World

Head of UN cultural agency says destruction of Syrian temple by IS 'intolerable crime'

  • COMBO - This combination of two satellite images provided by UNITAR-UNOSAT shows damage to the main building of the ancient Temple of Bel in Palmyra, Syria on Monday, Aug. 31, 2015, top, and before the damage on Thursday, Aug. 27, 2015. The main building has been destroyed, a United Nations agency said on Monday, Aug. 31, 2015. The imagery was taken before and after a massive explosion was set off near the 2,000-year-old temple in the city occupied by Islamic State militants. (UNITAR-UNOSAT via AP)

    COMBO - This combination of two satellite images provided by UNITAR-UNOSAT shows damage to the main building of the ancient Temple of Bel in Palmyra, Syria on Monday, Aug. 31, 2015, top, and before the damage on Thursday, Aug. 27, 2015. The main building has been destroyed, a United Nations agency said on Monday, Aug. 31, 2015. The imagery was taken before and after a massive explosion was set off near the 2,000-year-old temple in the city occupied by Islamic State militants. (UNITAR-UNOSAT via AP)  (The Associated Press)

  • This undated image released by UNESCO shows the site of the ancient city of Palmyra, Syria. A satellite image on Monday, Aug. 31, 2015 shows that the main building of the ancient Temple of Bel in the Syrian city of Palmyra has been destroyed, a United Nations agency said. The image was taken a day after a massive explosion was set off near the 2,000-year-old temple in the city occupied by Islamic State militants. (Silvan Rehfeld, UNESCO via AP)

    This undated image released by UNESCO shows the site of the ancient city of Palmyra, Syria. A satellite image on Monday, Aug. 31, 2015 shows that the main building of the ancient Temple of Bel in the Syrian city of Palmyra has been destroyed, a United Nations agency said. The image was taken a day after a massive explosion was set off near the 2,000-year-old temple in the city occupied by Islamic State militants. (Silvan Rehfeld, UNESCO via AP)  (The Associated Press)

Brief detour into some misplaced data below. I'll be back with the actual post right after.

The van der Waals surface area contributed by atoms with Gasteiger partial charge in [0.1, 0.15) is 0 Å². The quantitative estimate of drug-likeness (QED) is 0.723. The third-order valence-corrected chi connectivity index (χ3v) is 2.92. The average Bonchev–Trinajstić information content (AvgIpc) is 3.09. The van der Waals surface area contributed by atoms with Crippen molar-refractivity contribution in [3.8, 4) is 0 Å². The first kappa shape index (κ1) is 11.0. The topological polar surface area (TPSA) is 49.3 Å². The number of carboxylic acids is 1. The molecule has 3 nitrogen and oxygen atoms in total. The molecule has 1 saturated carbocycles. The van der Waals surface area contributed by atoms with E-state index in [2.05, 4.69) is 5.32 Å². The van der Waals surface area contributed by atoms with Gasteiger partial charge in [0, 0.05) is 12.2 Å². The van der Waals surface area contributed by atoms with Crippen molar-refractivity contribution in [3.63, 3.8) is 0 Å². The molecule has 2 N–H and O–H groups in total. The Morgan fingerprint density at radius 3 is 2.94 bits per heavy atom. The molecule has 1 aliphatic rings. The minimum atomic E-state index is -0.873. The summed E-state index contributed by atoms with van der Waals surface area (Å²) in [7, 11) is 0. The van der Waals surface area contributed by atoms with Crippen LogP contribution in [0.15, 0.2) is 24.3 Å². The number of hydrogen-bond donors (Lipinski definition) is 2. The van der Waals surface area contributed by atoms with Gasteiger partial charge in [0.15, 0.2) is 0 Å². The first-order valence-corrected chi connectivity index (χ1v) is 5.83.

• This undated image released by UNESCO shows the site of the ancient city of Palmyra in Syria. A satellite image on Monday, Aug. 31, 2015 shows that the main building of the ancient Temple of Bel in the Syrian city of Palmyra has been destroyed, a United Nations agency said. The image was taken a day after a massive explosion was set off near the 2,000-year-old temple in the city occupied by Islamic State militants. (Ron Van Oers, UNESCO via AP)

    This undated image released by UNESCO shows the site of the ancient city of Palmyra in Syria. A satellite image on Monday, Aug. 31, 2015 shows that the main building of the ancient Temple of Bel in the Syrian city of Palmyra has been destroyed, a United Nations agency said. The image was taken a day after a massive explosion was set off near the 2,000-year-old temple in the city occupied by Islamic State militants. (Ron Van Oers, UNESCO via AP)  (The Associated Press)

The head of the U.N. cultural agency says Islamic State militants in Syria committed an "intolerable crime against civilization" by destroying the Temple of Bel, one of the ancient world's most iconic monuments.

The militants used explosives to destroy the two-millennia-old temple in the ancient city of Palmyra on Sunday. The destruction was confirmed by U.N. satellite images.

UNESCO chief Irina Bokova said Tuesday that her agency will try to protect "all that can be saved" in the group's reach. IS captured Palmyra and surrounding areas in May.

IS militants have imposed a violent interpretation of Islamic law across a self-declared "caliphate" straddling Syria and Iraq, and say ancient relics promote idolatry. They have blown up several sites in neighboring Iraq and destroyed another Palmyra temple in late August.